APPENDIX 1
Note on Method and Sources to
Establish the Routes of Vessels Crisscrossing
the Transimperial Greater Ca ribbean
As any historian who has attempted to trace the route of a schooner navigat-
ing Ca rib bean waters during the late eigh teenth and early nineteenth centuries
knows, following ships in the archives is a difficult task.1 The prob lem— mostly—
has to do with the fragmentary nature of the information available in archival
repositories. In theory, retrieving the itinerary of any given ship requires
consulting the rec ords of the port of departure and of the port to which the
ship declared it was sailing. For the purposes of this study, given the central-
ity of Jamaica, I consulted New Granada’s books of departures and arrivals
and Jamaica’s shipping returns. In practice, the meticulous pro cess of cross-
checking these port rec ords seldom yields a clear- cut navigational trajectory.
Neither the Spanish colonial archives nor the British imperial archive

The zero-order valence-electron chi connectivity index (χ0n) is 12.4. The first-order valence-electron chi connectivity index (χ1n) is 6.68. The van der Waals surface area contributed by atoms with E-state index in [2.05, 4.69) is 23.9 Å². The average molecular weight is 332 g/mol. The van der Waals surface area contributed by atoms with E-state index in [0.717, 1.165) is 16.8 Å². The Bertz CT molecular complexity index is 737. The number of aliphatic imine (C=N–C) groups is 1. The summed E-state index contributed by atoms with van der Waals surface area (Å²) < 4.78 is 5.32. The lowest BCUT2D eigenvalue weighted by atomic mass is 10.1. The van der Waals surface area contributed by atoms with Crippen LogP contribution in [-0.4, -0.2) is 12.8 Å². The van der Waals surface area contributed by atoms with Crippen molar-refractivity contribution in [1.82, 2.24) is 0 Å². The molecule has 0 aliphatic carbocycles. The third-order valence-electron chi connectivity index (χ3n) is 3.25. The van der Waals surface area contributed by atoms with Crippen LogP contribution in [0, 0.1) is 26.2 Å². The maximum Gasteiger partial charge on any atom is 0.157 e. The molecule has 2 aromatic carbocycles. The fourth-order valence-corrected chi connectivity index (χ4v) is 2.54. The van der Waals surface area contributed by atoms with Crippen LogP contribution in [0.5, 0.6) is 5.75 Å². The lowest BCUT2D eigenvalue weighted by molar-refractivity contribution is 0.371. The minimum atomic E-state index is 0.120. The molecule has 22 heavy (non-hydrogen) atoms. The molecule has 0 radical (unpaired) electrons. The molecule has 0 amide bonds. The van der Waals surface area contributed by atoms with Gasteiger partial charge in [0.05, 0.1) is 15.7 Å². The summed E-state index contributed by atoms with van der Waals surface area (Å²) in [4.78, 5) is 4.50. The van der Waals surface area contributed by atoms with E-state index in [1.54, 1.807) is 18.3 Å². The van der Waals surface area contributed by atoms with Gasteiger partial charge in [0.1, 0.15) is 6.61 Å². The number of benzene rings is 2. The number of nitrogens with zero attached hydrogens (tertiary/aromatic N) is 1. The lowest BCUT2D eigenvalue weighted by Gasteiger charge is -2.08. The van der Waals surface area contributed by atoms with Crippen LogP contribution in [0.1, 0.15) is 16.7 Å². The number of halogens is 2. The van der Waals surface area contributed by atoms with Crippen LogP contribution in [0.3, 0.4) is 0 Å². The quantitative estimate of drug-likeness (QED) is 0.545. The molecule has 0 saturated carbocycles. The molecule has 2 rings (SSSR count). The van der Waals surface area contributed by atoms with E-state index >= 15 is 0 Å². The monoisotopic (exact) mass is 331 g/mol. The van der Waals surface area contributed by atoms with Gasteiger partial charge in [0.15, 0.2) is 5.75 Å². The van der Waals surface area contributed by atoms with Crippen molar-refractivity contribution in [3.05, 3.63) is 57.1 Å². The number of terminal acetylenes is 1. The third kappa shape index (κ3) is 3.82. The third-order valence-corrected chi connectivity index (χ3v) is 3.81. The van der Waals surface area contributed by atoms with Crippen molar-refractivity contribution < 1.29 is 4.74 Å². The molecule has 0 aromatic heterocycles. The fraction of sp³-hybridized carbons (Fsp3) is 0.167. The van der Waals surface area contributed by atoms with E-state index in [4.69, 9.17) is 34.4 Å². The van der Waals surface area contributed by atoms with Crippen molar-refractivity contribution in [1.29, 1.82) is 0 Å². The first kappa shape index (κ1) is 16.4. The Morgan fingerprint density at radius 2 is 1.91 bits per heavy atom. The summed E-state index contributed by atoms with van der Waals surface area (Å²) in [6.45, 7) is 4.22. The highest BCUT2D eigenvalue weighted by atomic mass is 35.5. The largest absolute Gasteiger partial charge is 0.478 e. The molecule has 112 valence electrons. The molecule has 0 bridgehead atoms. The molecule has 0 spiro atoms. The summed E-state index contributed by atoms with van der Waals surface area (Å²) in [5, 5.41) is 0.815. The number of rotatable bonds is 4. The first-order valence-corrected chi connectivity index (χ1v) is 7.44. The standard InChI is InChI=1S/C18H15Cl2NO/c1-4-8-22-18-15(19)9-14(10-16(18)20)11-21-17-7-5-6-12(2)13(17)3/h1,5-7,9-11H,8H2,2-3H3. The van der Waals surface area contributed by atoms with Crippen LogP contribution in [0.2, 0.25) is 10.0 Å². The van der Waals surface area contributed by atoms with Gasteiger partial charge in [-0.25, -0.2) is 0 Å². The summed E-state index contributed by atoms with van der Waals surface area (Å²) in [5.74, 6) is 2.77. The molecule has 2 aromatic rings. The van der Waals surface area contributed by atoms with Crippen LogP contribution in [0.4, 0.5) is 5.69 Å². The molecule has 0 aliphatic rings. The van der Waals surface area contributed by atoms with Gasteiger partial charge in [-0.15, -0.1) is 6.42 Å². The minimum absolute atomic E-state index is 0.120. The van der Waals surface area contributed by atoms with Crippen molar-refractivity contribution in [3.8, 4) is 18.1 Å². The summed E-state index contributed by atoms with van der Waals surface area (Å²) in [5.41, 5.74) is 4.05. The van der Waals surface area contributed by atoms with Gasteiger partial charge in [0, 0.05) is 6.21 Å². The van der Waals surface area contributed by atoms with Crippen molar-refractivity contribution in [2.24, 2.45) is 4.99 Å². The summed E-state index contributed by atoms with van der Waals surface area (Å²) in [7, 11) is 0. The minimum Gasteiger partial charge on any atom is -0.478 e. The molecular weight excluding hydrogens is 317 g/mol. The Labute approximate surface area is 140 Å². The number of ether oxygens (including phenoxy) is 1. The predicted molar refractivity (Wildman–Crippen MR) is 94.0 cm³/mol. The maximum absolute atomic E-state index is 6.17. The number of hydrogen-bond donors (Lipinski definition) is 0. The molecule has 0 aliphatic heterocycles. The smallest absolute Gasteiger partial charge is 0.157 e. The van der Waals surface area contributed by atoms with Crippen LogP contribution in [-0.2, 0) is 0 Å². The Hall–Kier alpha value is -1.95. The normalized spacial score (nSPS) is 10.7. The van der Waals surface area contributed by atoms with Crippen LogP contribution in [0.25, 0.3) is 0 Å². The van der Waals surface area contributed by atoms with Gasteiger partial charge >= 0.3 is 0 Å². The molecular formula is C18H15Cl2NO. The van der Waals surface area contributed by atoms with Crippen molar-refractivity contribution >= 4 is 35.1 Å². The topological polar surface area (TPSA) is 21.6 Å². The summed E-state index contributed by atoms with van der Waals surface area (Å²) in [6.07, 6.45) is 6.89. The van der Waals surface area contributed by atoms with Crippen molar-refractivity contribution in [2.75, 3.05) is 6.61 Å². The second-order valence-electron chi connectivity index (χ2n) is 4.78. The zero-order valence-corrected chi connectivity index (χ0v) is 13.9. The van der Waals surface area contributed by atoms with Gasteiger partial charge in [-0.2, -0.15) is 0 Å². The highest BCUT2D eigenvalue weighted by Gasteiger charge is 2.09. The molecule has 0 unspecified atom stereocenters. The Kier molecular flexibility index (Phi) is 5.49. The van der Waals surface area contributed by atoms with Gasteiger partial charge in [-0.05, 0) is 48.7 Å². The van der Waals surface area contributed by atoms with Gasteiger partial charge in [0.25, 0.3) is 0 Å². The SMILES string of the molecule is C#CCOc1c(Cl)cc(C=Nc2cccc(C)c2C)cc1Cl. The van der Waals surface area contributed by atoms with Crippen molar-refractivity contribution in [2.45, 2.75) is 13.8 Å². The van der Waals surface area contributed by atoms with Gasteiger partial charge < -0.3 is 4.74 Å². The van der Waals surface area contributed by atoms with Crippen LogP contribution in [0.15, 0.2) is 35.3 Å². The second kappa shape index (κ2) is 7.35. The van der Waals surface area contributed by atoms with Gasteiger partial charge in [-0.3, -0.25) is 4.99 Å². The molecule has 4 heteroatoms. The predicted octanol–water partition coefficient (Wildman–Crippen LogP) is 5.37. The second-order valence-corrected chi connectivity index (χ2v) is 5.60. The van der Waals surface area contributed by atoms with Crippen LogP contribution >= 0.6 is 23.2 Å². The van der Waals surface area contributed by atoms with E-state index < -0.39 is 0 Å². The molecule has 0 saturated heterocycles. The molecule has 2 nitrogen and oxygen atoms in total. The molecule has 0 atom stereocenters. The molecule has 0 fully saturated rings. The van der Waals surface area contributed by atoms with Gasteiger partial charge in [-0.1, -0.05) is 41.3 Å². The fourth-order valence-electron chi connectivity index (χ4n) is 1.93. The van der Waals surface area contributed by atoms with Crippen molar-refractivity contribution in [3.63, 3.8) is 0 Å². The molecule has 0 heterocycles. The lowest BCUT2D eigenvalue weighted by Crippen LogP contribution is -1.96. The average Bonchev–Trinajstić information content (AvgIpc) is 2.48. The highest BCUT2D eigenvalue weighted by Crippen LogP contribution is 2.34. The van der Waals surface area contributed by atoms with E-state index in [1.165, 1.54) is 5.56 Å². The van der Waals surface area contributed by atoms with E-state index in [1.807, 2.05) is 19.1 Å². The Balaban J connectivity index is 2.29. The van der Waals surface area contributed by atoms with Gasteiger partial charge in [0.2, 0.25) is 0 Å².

allows for a complete reconstruction of the dynamic world of transimperial
exchanges in which New Granada’s Ca ribbean ports were actively involved.
Port rec ords for impor tant ports in the transimperial Greater Ca ribbean, such as
Riohacha, Portobelo, San Andrés, and Sabanilla, are not available. For Kingston,
Cartagena, and Santa Marta information is available only for selected years. While
this is enough to provide a general idea of the movement of these ports and the
itineraries of many of the vessels that continuously traversed Ca ribbean waters,
an exploration of the port rec ords of other impor tant Ca ribbean entrepôts like
Curaçao, Saint Thomas, and Les Cayes could add further nuances to our under-
standing of the workings of the transimperial Greater Ca ribbean.
To the prob lem of fragmentary information (shipping returns are available
only for selected ports and selected years), one must add others that can be
summarized as follows: (1) An impor tant part of the trade was consciously hid-
den from authorities attempting to keep track of ships and creating historical
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